Lou's Diary
A little prince, not quite like the others
  Hello, I am a little boy who only sees right with his heart...
Which doesn't make my parent's daily life any easier. So I'm blind and different (mentally speaking).
 
 
 

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Welcome to Lou's blog


This blog was born in french during autumn 2003 and is now progressively being translated in your language.

New articles will therefore appear on a regular basis.
 

DISCLAIMER


... my apologies to the people who hadn't understood this yet, all articles on this website are created and written by myself (his dad).

Lou is currently unable to do it,, just like he is to this day unable to grasp the concept of a "computer", "internet", or to focus for a long period of time on a conversation. Only time will tell us if we manage to integrate him completely in the world in which he lives.

Therefore all stories, despite relating actual facts, are obviously biased by my interpretation of his behavior. But having known him for over five years, I don't think I'm getting it wrong.

Want to know more ? Check out the "read me" page.
 
 

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THANK YOU


Thank you to the "Roi Baudoin" foundation ( "Parcours hors pistes" ). The new design, hosting and translations were partially made possible by their financial support.
 
Many thanks to Marco Pappalardo et Laetitia Bouet for the translation.
 

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wednesday 28 september 2005

123. My perception 2 : Demonstration at the doctor's

Perception(continued)
All that to tell you that yesterday, me and daddy went to see the neuropediatrician (for once, mommy was off duty).
It's a man I see every six months to evaluate my psychomotor and neurological development.

As soon as daddy picked me up from school and told me where we were headed, I demanded some guarantees : "no little jabs !" (I get the daily evening "little jab" for my hormones - which goes down without a problem - and hospital "jabs" confused).
Daddy reassures me : we are indeed going to the hospital, but there will be no jab.
So I stay cool.

After an hour long trip (we must go the other end of the city), we get to the hospital.

In the admissions hall, it's full of noises, children yelling and also crying.
I don't like that ! I need to be reassured, I need explanations, otherwise ...
Then it's the stroller ride in a maze of hallways.
Finally the waiting, not long for once, before meeting the doctor.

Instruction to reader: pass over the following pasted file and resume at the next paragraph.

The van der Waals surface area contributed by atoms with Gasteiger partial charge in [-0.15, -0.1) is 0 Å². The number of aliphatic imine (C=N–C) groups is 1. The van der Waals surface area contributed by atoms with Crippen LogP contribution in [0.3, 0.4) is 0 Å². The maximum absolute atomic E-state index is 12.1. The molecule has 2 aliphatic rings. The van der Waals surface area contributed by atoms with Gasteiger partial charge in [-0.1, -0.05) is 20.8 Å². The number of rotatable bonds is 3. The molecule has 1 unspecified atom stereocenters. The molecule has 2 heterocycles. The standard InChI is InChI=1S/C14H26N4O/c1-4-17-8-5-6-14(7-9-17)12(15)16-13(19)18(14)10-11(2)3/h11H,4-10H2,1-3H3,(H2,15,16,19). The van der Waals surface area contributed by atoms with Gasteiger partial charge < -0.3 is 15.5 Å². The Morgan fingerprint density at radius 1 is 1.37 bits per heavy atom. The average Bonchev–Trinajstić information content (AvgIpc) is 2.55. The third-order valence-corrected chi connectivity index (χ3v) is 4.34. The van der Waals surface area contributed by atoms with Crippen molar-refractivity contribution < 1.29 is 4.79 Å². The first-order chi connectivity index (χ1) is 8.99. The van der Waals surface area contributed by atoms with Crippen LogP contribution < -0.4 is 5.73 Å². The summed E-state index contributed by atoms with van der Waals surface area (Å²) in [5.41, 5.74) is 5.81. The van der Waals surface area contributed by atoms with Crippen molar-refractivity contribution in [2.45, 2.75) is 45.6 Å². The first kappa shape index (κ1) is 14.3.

Feeling in great shape, I give him right away a demonstration of "how well I can jump" :
I jump up and down, without any support, and manage to defeat Newton over a few centimeters.
The doctor appreciates.
I also perform the "stroller, stay !" show in the hallway, to show him how well I can walk now.
He's very proud of me.
So I blurt my usual verbiage (Marie-Anne, little dog Courage, swear words, "piapaille woops!" etc...), punctuated by my repetitive gestures, kicking, and other movements called "reassurance" movements.

Daddy knows all about it, but for your benefit I'll explain again what "reassurance" movements are : since I can't see, all I have to remind me of the existence of parts of - or my whole - body is the sense of touch and feeling my extremities move. Even sticking my finger in my mouth (see post 116) betrays the need to feel that part of my body as actually being there. The problem is, I can't do a hundred things at the same time. I can't "pick up the pieces" while I'm comunicating. That's one of the main problems with me.
But the doctor is hopeful.
He talks for a while with daddy, while I listen. It's going into one ear, and soon enough it will be going out the other.
Hence my crude transcription, because to me it's all chinese.
Maybe someone will be able to understand, and hopefully I'm not twisting their words too much.

(... to be continued)
By Luc Boland :: mercredi 28 septembre 2005 at 18:43 :: My own world :: #143 :: rss


Your comments

I'm touched by your blog, particularly by your love and compassion for your exceptional child. As a culture we have so narrowed our definition of normal that few of us any longer can travel comfortably on its pavement. You might be interested in my blog site, particularly the blog called, "A Highway Called Normal." It's interesting how I came across your blog. I did an image search on google for the word 'perception'. I wanted to use a few of the images for an upcoming blog. Funny how things get connected. Best regards to you and your family.
Bill Marshall

dimanche 12 février 2006 at 19:12, comment from Bill Marshall :: email :: site :: #
 

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